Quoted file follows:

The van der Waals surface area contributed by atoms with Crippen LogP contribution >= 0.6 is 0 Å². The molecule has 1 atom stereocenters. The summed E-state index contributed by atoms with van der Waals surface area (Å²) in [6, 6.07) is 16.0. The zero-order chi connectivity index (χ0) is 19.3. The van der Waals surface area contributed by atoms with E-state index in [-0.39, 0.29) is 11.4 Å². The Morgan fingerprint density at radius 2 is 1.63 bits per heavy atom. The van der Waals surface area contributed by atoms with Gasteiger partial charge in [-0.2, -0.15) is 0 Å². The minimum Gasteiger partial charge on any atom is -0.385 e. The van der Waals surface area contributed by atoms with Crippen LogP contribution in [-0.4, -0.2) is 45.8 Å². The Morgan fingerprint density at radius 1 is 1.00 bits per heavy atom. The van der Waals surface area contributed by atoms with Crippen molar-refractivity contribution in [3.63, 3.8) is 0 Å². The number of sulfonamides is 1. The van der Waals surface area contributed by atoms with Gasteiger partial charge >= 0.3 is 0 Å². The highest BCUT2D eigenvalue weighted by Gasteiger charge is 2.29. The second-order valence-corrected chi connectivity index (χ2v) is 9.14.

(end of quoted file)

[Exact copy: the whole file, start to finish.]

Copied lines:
The van der Waals surface area contributed by atoms with Crippen LogP contribution >= 0.6 is 0 Å². The molecule has 1 atom stereocenters. The summed E-state index contributed by atoms with van der Waals surface area (Å²) in [6, 6.07) is 16.0. The zero-order chi connectivity index (χ0) is 19.3. The van der Waals surface area contributed by atoms with E-state index in [-0.39, 0.29) is 11.4 Å². The Morgan fingerprint density at radius 2 is 1.63 bits per heavy atom. The van der Waals surface area contributed by atoms with Gasteiger partial charge in [-0.2, -0.15) is 0 Å². The minimum Gasteiger partial charge on any atom is -0.385 e. The van der Waals surface area contributed by atoms with Crippen LogP contribution in [-0.4, -0.2) is 45.8 Å². The Morgan fingerprint density at radius 1 is 1.00 bits per heavy atom. The van der Waals surface area contributed by atoms with Crippen molar-refractivity contribution in [3.63, 3.8) is 0 Å². The number of sulfonamides is 1. The van der Waals surface area contributed by atoms with Gasteiger partial charge >= 0.3 is 0 Å². The highest BCUT2D eigenvalue weighted by Gasteiger charge is 2.29. The second-order valence-corrected chi connectivity index (χ2v) is 9.14.